Winters Enterprise, July 11, 1969

Winters Enterprise

July 11, 1969

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Issue date: Friday, July 11, 1969

Pages available: 8

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Next edition: Friday, July 18, 1969 - Used by the World's Finest Libraries and Institutions
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Publication name: Winters Enterprise

Location: Winters, Texas

Pages available: 8,718

Years available: 1925 - 1975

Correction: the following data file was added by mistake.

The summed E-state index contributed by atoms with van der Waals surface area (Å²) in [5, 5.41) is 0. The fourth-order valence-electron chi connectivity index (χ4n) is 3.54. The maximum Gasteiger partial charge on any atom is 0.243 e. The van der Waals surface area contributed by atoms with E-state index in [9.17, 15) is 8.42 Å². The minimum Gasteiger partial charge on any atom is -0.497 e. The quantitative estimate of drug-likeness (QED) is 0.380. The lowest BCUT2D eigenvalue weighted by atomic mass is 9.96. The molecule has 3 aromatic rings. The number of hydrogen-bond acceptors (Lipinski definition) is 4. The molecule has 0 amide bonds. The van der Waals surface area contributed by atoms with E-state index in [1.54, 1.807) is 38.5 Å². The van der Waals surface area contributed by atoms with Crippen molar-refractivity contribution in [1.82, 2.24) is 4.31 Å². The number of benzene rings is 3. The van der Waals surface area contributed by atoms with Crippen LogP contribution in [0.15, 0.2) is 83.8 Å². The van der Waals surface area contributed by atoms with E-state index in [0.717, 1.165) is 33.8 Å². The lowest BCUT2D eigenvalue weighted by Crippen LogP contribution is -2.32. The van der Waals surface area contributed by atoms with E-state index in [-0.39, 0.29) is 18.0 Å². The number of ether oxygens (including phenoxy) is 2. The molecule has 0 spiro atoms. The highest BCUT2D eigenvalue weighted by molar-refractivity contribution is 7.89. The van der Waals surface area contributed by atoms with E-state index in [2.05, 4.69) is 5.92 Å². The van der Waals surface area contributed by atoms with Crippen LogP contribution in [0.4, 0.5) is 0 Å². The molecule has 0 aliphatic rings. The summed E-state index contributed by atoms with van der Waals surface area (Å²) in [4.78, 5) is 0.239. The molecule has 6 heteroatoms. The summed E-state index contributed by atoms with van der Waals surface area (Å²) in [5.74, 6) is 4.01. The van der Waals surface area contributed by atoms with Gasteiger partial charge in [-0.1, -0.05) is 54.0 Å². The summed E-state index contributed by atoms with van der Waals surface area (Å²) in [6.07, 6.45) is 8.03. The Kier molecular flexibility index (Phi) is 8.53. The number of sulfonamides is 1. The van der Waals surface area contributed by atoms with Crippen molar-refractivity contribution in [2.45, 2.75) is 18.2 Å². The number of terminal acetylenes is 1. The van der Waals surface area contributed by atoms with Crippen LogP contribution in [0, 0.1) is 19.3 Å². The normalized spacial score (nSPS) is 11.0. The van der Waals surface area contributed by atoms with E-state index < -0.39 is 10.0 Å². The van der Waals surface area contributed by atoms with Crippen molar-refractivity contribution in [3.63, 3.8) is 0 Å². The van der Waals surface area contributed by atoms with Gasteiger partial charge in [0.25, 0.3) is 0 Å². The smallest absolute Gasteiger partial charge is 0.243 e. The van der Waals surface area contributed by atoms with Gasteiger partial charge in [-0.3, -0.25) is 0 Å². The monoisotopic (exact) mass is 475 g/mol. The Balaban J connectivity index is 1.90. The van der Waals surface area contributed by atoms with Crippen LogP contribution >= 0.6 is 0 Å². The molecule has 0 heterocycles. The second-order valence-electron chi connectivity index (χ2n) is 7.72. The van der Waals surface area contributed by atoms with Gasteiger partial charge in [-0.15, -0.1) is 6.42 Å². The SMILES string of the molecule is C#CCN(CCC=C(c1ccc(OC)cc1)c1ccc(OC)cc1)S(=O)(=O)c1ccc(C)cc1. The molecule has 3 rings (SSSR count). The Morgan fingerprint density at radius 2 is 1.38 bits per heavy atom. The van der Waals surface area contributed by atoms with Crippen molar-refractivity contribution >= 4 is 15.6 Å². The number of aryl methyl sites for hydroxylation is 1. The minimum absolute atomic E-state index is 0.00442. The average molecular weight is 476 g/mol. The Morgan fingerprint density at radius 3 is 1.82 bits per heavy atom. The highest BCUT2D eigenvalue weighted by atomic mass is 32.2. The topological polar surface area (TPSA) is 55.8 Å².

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Winters Enterprise (Newspaper) - July 11, 1969, Winters, Texas WINTERS: A West Texas City "Growing" Places! tDiiite €ntetptmc BUY IT IN WINTERS! VOLUME NO. SIXTY-FIVE WINTERS, TEXAS (7»5I7), FRIDAY, JULY II, ISU PRICE 10c NUMBER 17 HOME TOWN -By R. C. THOMAa- It becomes more and more difficult to keep up with the endless stream of new groups that spring up overnight. Ad hoc committees are formed but seldom disbanded. They remain in existence formally, but their accomplishments slowly dwindle down. Name any problem, no mat-I ter how small, and there will be a new group to promote or fight Vit. The group rises mysteriously, silently and fully formed, ♦complete with membership. It's almost as though a file were kept of organizations with rosters and the funds to begin. The group is nameless, but at the proper time, with the correct issue, a name is found. The initials of the organization are important. Anyone can dig up a name for a committee if given the proper initials to work with. One of the latest such groups is the radical and revolutionary-minded faction now demanding reparations from the churches to repay black militants and good-for-nothings for the years of slavery. We had never been aware that the church was responsible for the cruel institution of slavery, but there doesn't have to be any truth in any charge to get publicity. Maybe some enterprising group of Christians shoulH go to Italy and make similar demands of the Italian government for the slaughter of the early martyrs. Next, the De.s-cendants of Martyred Evangelists (DOME) could go over to Israel and demand reparations for the crucifixion. None of these imaginary missions is less logical than the militants' petition for recovery from the churches. And some of the response has shown less logic. We commend to the benighted group a careful and thoughtful reading of American history. The churches were among the most active leaders in the fight against slavery. To find them culpable now is to overlook documented fact. A smile costs nothing, but creates much. It happens in a flash, but the memory of it lasts forever. It cannot be begged, borrowed nor stolen, but it is of no earthly good to anyone until it is given away. So, if in your hurry alone the way you meet someone who is too weary to smile, leave one of yours, for no one needs a smile quite as much as he who has none to give. About the time you learn to make the most out of jife, the most of it is gone.Air Conditioners Being Installed At Civic Center Work has begun on installation of air conditioners at the new Winters Community Center. Although plans had been made to begin sooner, the recent hailstorm and other situations has prevented completion sooner. Buford Baldwin, City Secretary, said the Center will be thoroughly air-conditioned with washed air within a few days. Baldwin also said the reservations are "building" for the Center. Several activities already have been held in th^ new Center, with additional reservations for family reunions, meet-^ ings and other affairs being planned. tPfc. Ronald Bethel Assigned To First Infantry In Vietnam Army Private Firat Class Ronald H. Bethel, 21, son of Mr. and Mrs. Loney B. Bethel of Lawn, was assigned June 1, to the 1st Infantry Division in Viet-natn, as a rifleman. . His wife. Linda, lives at 812 N. Cryer, Winters.TEMPERATURES u. s. Weather Station, Winters High Low 95 Wed., July 2 W 95 Thürs., July 3 73 97 Fri., July 4 72 95 Sat., July 5 73 91! Sun., July 6 72 9S Mon., July 7 73 95 Tues.. July 8 71 PEN-UP — A trained sheep, dog shows his abilities as he pens a flock of sheep. This act will be demonstrated several times during the Sheep Dog Trials at Blizzard Field Satur- Sheep Dog Trial At Blizzard Field A sheep dog trial, sanctioned by the National Sheep Dog Association, and sponsored by the Winters Agricultural and Livestock Association, will be held in Blizzard Stadium Saturday, July 19, beginning at 7:30 p. m. Twelve of the top sheep dogs of the United States will be competing in the trial. Points earned in this trial count in annual grading for- the association. Proceeds from this Sheep Dog Trial will be used to build a new swine barn at the site of the FFA show barn and livestock sheds. David Carroll is president of the Winters Agricultural and Livestock Association. F. R. (Phil) Anderson is secretary-treasurer. day, July 19. The trials are being sponsored by the Winters Agricultural & Livestock' Assn.Slated July 19Milo Prospects Are Promising, Rain Is Needed Prospects for a good milo crop in North Runnels County and the area are good, according to grain men, although a good "two-incher" could almost "guarantee" a good year. Even in the hail-blasted belt, where stalks were beaten into the ground, there are prospects that grain will be made to a greater extent than had been expected. This hail-damaged milo has made a "good comeback," it has been said, and even though the heads will be somewhat smaller than in fields where there was no hail, there will be some "pretty good grain." This is the critical stage for milo, however, and a good soaking rain at this time would "insure good yields," farmers and grainmen say.Turnout At Pool 'Better Than'68* Patronage of the Winters Municipal Swimming Pool this summer has been "better than in '68," Jerry Neely, who is operating the pool for the City of Winters, said this week. The hot weather has been given the credit for the good attendance, he said. A re-circulating pump, which has been out of commission for several days, has been put back to work, Neely said, and the water is being cleaned and changed more often now. Another swimming class will be planned for the latter part of July. Neely said. Announcement of the new class will be made at a later date.City Continues Spraying To Employees of the City Street Department are continuing to spray to kill the heavy infestation of mosquitoes which has pestered residents these past few weeks. Van Whittenburg, superintendent of the Street Department, says that more insecticide has been used this year than ever before, because of the heavy mosquito population. The entire city has received several "doses" of insecticide, Whittenburg said, and sprayers are giving particular attention to areas where high weeds and grass become breeding grounds for mosquitoes. City officials have asked that residents help: in this attempt to get rid of the mosquitoes, by cutting weeds and grass and disposing of rubbish which might become nesting ground^ for the insects.Revival Begins At Drasco Church Sunday, July 13 The summer revival of the Drasco Baptist Church will begin Sunday. July 13, and continue through Sunday, July 20. The Rev. H. B. Terry, pastor of Temple Baptist Church of Abilene, will do the preaching. Randall'Conner vyill lead the singing. Services will begin with prayer meeting, at 7:30 p, m. daily, with preaching at 8. There will be no morning service. ..... The public is invited to attend these services. Winters Art Guild Held First Meet Last Tuesday Night Members of the Winters' Art Guild held their first regular business meeting and art class Tuesday, July 1, in the American Legion hall. An art class opened the meeting, with Franklin Walker;' of San Angelo instructing the class in some basic steps of beginners' art. Each member was given a list supplies needed for the first class painting, which will be held July 7 at 5 p. m. in the Legion Hall. A list may bd obtained at the Winters Public Library. It was suggested that those attending the next art class wear old clothes. Mrs. Gayle Gardner, Guild president, presided over the business meeting. A constitution and by-laws were adopted, subject to change as membership increases. Mrs. Gardner said purpose of the Guild is to "interest more people in this community in art. and to exhibit pictures in , an annual art show to be held each year in May." Each month pictures painted in class will be judged and placed on exhibit in the Winters Public Library. Only those members attending art class will be asked to pay for les.sons, Mrs. Gardner said. Residents of surrounding communities are invited to join the Winters Art Guild., The following were registered as charter members of the Art Guild: Mrs. Howard Hutton. Mrs. Belle McNeill, Mrs. E. E Thormeyor, Mrs. M. D. Johnson, Mrs. Gayle Gardner. Mrs Pete Davidson. Mrs. Wayne Sims, Mrs. Doyle Newcomb. Rovce Phillips, and Franklin Walker. FROM ARIZONA Mr. and Mrs. Charlie Heeter and sons of Phoenix, Arizona, are visiting in the home of her mother, Mrs. Mollie Poindexter. Mr. and Mrs. Pete Poindexter of Peoria, Ariz., are also visiting in the Poindexter home. FROM AUSTIN Larry Rives and Miss Paula Sinith, both senior students ' at Texas University in Austin, spent. the, past weekend with .his parents, Dr. and Mrs. C. T. Rives at the Rives home on Oak Creek Lake. For Friday Afternoon N«xt Vifeek Big doings, big fun . . and big savings 4 . . are in store for shoppers next Friday, July 18, when Winters merchants once again move big lots of merchandise cut onto the sidewalks in their annual "Winters' Big, Area's Biggest, Sidewalk Sale." And even the merchants get ^ lot of fun out of it, tooi The sale, which is being sponsored by the Retail Trades Committee of the Winters Chamber of Commerce, officially begins at 5 p. m. Friday, to last until 8 p. m. , Next week's Enterprise will carry advertising of big bargains to be offered by participating merchants—but Umit-space will prevent printii^ of the entire lists of bargains to be offered—there will be, literally, hundreds of bargains. Some of the merchants will have "grab boxes," with sp^ilal bargains: some savings to' ^11 customers. In addition, some merchants probably will have drawings for valuable merchandise and pHz-'és.' There will be music, and perhaps some entertainment of some type. In other words. Winters merchants are planning one of the biggest blow-outs ever toi be seen in this neck of the woodsl So make your plans now to be present for this affair. . . you'll go away with some bar-gaihs along with a satisfied feeling of having had a fiesta-time.The Red Cross Has Helped... Now It's Our Turn! About three days after the destructive hailstorm of June 12. a representative of the Red Cross arrived in Winters to lay the groundwork and make plans to help families whose homes were damaged by the hail. He was followed in a couple of days by a Disaster Volunteer worker, who has remained here for almost a month, handing out checks to pay for repairs, helping people who otherwise would have been in desperate straits without some outside assistance. Why did it take so long—three days—for them to show up? Mainly because there is no formal Red Cross organization here, and to get the word out to neighboring organizations took a little time. But the absence of a formal organization here did not prevent the Red Cross from coming in and lending assistance. There were no questions asked. Now it's our turn to do a little helping! The work done by the Red Cross in this instance was really our own responsibility—a fact as certain as sunshine—and had they not come in and done the job we probably still would have been muddling around trying to figure out what to do. The Red Cross has spent approximately $3,000 helping people who could not help themselves—the elderly and disabled on low. fixed incomes, mostly, and others. The total probably will run considerably higher. (Many of us remember that the Red Cross spent $2158 here after the 1955 hailstorm, too.) The absence of a formal Red Cross organization here should be no reason for not attempting to raise funds to at least help repay the Red Cross for what they have done, and are doing. It would not help our community "image" to sit on our hands at this time, and most people do not believe this will happen. An informal campaign is now on to help in this matter. There are no committees, no group captains, no workers, and no kick-offs, and there will be no organized door-knocking. Just a simple effort to "tell it like it is," knowing that response will be forthcoming. The Enterprise has agreed to be a collection point and will accept and forward all contributions to the Red Cross. The Winters State Bank also will act as a collection point. All checks should be made payable to the Red Cross. Contributors will be given credit for all donations, or they may remain anonymous if they so desire. It's up to us—we've had someone else shoulder our responsibilities, and we should do something about it . . . NOW! Conservationist with the Soil Conservation Sen-ice, says more and more farmers and ranchers in the Runnels Soil and Water Conservation District are finding the Great Plains Conservation program a faster and less costly way of solving erosion problems and making yields and income more depiendable. Hoffman stated since the program began in 1958 and in the Runnels S&WCD, 126 farmers and ranchers on 53,585 acres have entered into contracts with the SCS to carry out their conservation program under the GPCP. For this same period, 50 producers have completed their conservation plans under this program on 17,633 acres. These 126 farms and ranches had 25.700 acres of cropland when they entered into contract. Of this total their conservation plans showed that they were going to plaiit 9,217 acres or 35More and More Farmers, Ranchers Take Advantage Of GP Program Woodrow Hoffman. ■ District percent of the sub-marginal ... .. ... cropland to grass. Hoffman said a summary of the program from 1963 through 1968, six years, shows that the producers earned cost share payments totaling $233,483. To earn this, here are some of the conservation practices they did: Planted 2,046 acres of cropland to grass, reseeded 5,109 acres of grassland, shaped and seeded grass in 188 acres of waterways, built ,388 mile.s of terraces and 13 miles of diversion terraces, drilled six water wells and built 38 farm ponds for better distribution of grazing on grassland, and controlled brush on 9,836 acres.Sr. Little League All-Star Friday Night At Wingate The Senior Little League All-Star baseball team from the Winters Area Little League Association will meet an All-Star team from Stonewall-Kent counties at" Wingate Friday night, July 11. Winner of this game will meet a Ballinger team Saturday night. Ballinger drew a bye for the first go round. Winner of the Saturday night game will go to Coleman July 16 for further play. Theodore Edward Hallford of Lawn is the coach for the Winters Area LL Seniors, and Richard C. Day of Robert Lee Is manager. Players in the All-Star games must b^ 13, 14 or 15 years of age. Members of the Winters Area Senior Little League All-Star team are: James Keith Hood. Bobby Roe Mumford. Sterling Edwin LindSey and Roy Doyle McCave. all of Robert Lee; Jerry Lynn Van Cleave of Tuscola, on a Lawn team, Teddy Houle Ffallford and Dennis Roy Elliott, -Lawn; Danny Edward Pate of Blackwell, on a Wingate team; Tex Madison Pritchard, Wingate; James Edward .West, of the Mets, Winters: Michael Sam Mathis, and Rickey Lee Mathis, and Jerry Mack Davis, Winters. Angela; and ftobert Milton Skelton, Bronte. . ■ Alternates are Lee thoate, Winters; Leon Freeman. Robert Lee, and Black, Winters. Hoffman said due to the lack of federal money for the GPCP this year only 11 producers on 5,581 acres got to sign contracts under this program to carry out their conservation plans. Dale Whitecotton Named Director In Auto Ass'n L. D. Whitecotton, Dale's Ford Sales in Winters, has been appointed to the key post of Area Director of the Texas Automobile Dealers Association. H. C. Pittman, TADA executive vice president in Austin, said Whitecotton will report to the TADA Board of Directors on all phases of activity relating to the motor vehicle buying public in the Winters area. "Mr. Whitecotton will work closely with legislative and other governmental officials on all matters pertaining to the industry and the auto buying public," commented Pittman. "The job of Area Director is one of the most important in our giant statewide association." said TADA President Ben Bock, New Braunfels, "and we are .confident Mr. Whitecotton will serve, with distinction." TADA represents the franch-ised new car and truck dealers in Texas. IN COUPLAND HOME Guests in the home of Mrs. Lora Coupland recently were Col. and Mrs. T. D. Coupland and two sons of St. Louis, Mo., Mr, and Mn. Jack Corlett from Bahrain Island, Arabian Gulf. Cpl. Coupland and Mrs. Corlett are children of the late Harold Coupland and both were born in Winters, but were reared in England. Col. Coupland is retired from the army after serving 20 years and is now with the Federal Aviation in St. Louis. Red Cross Helps 25 Local Families Red Cross disaster personnel, who came to Winters following the June 12 hailstorm, will complete their work here this week, after helping about 25 families get repairs made on their homes. Cost of the repair work funded through the Red Cross will be approximately $3,000, according to Mrs. Lois Trosclair of | McKinney, a Disaster Reservist who has been here the past three weeks working on cases. Most of those who applied to the Red Cross for assistance have been elderly people on low fixed incomes or receiving Old Age Assistance, and who did not have the money to have necessary repairs done on their homos, Mrs. Trosclair said. Some of the applicants are disabled, she said. Mrs. Trosclair said that 32 persons or families had applied for assistance, but several of them withdrew their applications. Many of the applicants are doing their own work, too, she said, thus helping to cut down expenses. She said she had been impressed by the willingness of most of the families who were hard-hit by the storm to actively participate in getting their homes back in good condition. This is not the case in many instances, she said. Tom Wagner, Central Texas Representative of the Red Cross, arrived in Winters a few days after the storm and laid theCity Gets $17,000 From Hail Damage On City Buildings The City of Winters has received checks amounting to approximately $17,000 from insurance companies to cover losses and damages to City-owned buildings in the June 12 hailstorm. Buford Baldwin, City Secretary, said all City buildings received extensive damage, to windows and roofs, and metal buildings such as the City maintenance barn and the new Community Center received much damage to the exteriors. Windows in the City Hall, light plant and Municipal Hospital were knocked out. Baldwin also said checks a-mounting to $3,698.96 are ex-expected within the next few days to cover damage done to City vehicles which were caught in the heavy hailstorm. Roofs on most buildings have been repaired or replaced, a-long with windows, the City Secretary said. There still remains some repairing or replacement to be done on some of the metal buildings, he said.W. M. Hays Jr. To Direct liand At Knox City W. M. Hays Jr., who recently returned from Germany after two years as a lieutenant with the U. S. Army, will direct the Knox City High School Band next year. Hays is a graduate of Winters High School, and a graduate of Hardin - Simmons University, where he was a member of the Cowboy Band. He was Cowboy Band president during his senior year in the university. Following his graduation, he entered the U. S. Army as a second lieutenant, and spent two years in Germany. Mr. and Mrs. Hays and little daughter.. Melinda, will move to Knox City in the near future. He plans to start a summer band school in August.Family Night Planiid For RecProqram A family night is being planned for Friday. July 11,- from 7 to 9. as a part of the summfer recreation program sponsored by Central Texas OppOrtiuiitles Iiic. and .fVinded by the (3E0. The affair will be heTd in the Humble Building oii South Cry-fr and Wood Streets. Light refreshments will ^ served to patents and recreation {program enrollees. iThe public is invited to attend. ground work for disaster relief work. Wagner and Mrs. Trosclair have expressed appreciation on behalf of the Red Cross for the assistance tendered by Winters people during the time they have been working on the disaster cases here. Financial assistance given by the Red Cross has been in the form of grants, and not loans, Mrs. Troslair pointed out. The funds come out of the regular National Red Cross treasury. Mrs. Trosclair and Wagner, while in Winters, have also been working on disaster cases in Coleman, which also was hit by a storm. About 40 or more cases are being processed in Coleman, they said.Interim Drive For Red Cross Funds Planned Plans are being made locally for an interim drive to raise money for the Red Cross, it was announced this week. This special drive is being launched to help repay the Red Cross for the work the organization has done in Winters following the June 12 hailstorm. At least $3000 has been spent here by the Red Cross, and the final total may be much more, in helping people make repairs to their homes following the storm. No formal Red Cross organization exists in Winters, and there has been no formal Red Cross drive here in some time, it was stated. Community leaders expressed the thought that something should be done to "do our part." No formal drive, in the sense of organized committees and "workers," will be conducted, it was explained. Those who wish to contribute to this interim fund drive may do so by leaving donations at the office of The Winters Enterprise, or at the Winters State Bank. Checks should be made out to the American Red Cross. Äi DR. STERLING PRICERevival Services At First Baptist To Begin Sunday Dr. Sterling L. Price, pastor of the Third Baptist Church of St. Louis, Mo., and former pastor of the University Baptist Church of Abiiene, will be the preacher for revival services at the Winters First Baptist Church beginning Sunday, July 13. The revival will continue through July 20. Servrces will be held twice daily Monday through Friday, at 10 at. m. and 8 p. m. On Si<t-urday there will be only the evening service. Regular services will be conducted on both Sundays during the revival, with worship services at 11 a. m. and 7 p. m. Music will be under the direction of the pastór. the Rev. Hariy' A Graiitz. Dr. Price has been pastor of the Third Baptist Church in St. Louis since Jan. 1. 1959. He is much in demand as a preacher, haying'been use^ extensively by the U. S. Air Force in Spiritual Life Conferences on biases in the United States and around the world, and on invitation has occm>i«d many ■ of thè leading pulpits of the land. The public is invited to «ttènd thii series of -revival- socviècs* iiá. ;